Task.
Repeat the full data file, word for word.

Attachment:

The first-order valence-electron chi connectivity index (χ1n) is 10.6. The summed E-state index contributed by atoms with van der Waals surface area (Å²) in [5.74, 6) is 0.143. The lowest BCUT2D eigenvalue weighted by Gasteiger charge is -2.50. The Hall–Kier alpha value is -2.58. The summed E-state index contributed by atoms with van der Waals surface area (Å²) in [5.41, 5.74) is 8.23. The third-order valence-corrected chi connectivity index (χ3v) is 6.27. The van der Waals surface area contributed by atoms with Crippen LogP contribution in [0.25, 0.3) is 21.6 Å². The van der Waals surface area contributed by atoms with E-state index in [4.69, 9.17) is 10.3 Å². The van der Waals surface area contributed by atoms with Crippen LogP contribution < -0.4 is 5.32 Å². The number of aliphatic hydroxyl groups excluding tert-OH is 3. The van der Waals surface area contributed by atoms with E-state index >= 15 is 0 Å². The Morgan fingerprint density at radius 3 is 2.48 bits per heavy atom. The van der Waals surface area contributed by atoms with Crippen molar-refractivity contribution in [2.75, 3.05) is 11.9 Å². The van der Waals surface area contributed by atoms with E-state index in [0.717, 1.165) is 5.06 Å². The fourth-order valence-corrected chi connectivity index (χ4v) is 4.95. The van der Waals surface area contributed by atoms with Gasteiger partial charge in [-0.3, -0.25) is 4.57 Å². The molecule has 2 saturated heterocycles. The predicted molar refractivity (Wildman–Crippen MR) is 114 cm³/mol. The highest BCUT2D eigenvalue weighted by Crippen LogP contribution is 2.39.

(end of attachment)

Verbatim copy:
The first-order valence-electron chi connectivity index (χ1n) is 10.6. The summed E-state index contributed by atoms with van der Waals surface area (Å²) in [5.74, 6) is 0.143. The lowest BCUT2D eigenvalue weighted by Gasteiger charge is -2.50. The Hall–Kier alpha value is -2.58. The summed E-state index contributed by atoms with van der Waals surface area (Å²) in [5.41, 5.74) is 8.23. The third-order valence-corrected chi connectivity index (χ3v) is 6.27. The van der Waals surface area contributed by atoms with Crippen LogP contribution in [0.25, 0.3) is 21.6 Å². The van der Waals surface area contributed by atoms with E-state index in [4.69, 9.17) is 10.3 Å². The van der Waals surface area contributed by atoms with Crippen LogP contribution < -0.4 is 5.32 Å². The number of aliphatic hydroxyl groups excluding tert-OH is 3. The van der Waals surface area contributed by atoms with E-state index >= 15 is 0 Å². The Morgan fingerprint density at radius 3 is 2.48 bits per heavy atom. The van der Waals surface area contributed by atoms with Crippen molar-refractivity contribution in [2.75, 3.05) is 11.9 Å². The van der Waals surface area contributed by atoms with E-state index in [0.717, 1.165) is 5.06 Å². The fourth-order valence-corrected chi connectivity index (χ4v) is 4.95. The van der Waals surface area contributed by atoms with Gasteiger partial charge in [-0.3, -0.25) is 4.57 Å². The molecule has 2 saturated heterocycles. The predicted molar refractivity (Wildman–Crippen MR) is 114 cm³/mol. The highest BCUT2D eigenvalue weighted by Crippen LogP contribution is 2.39.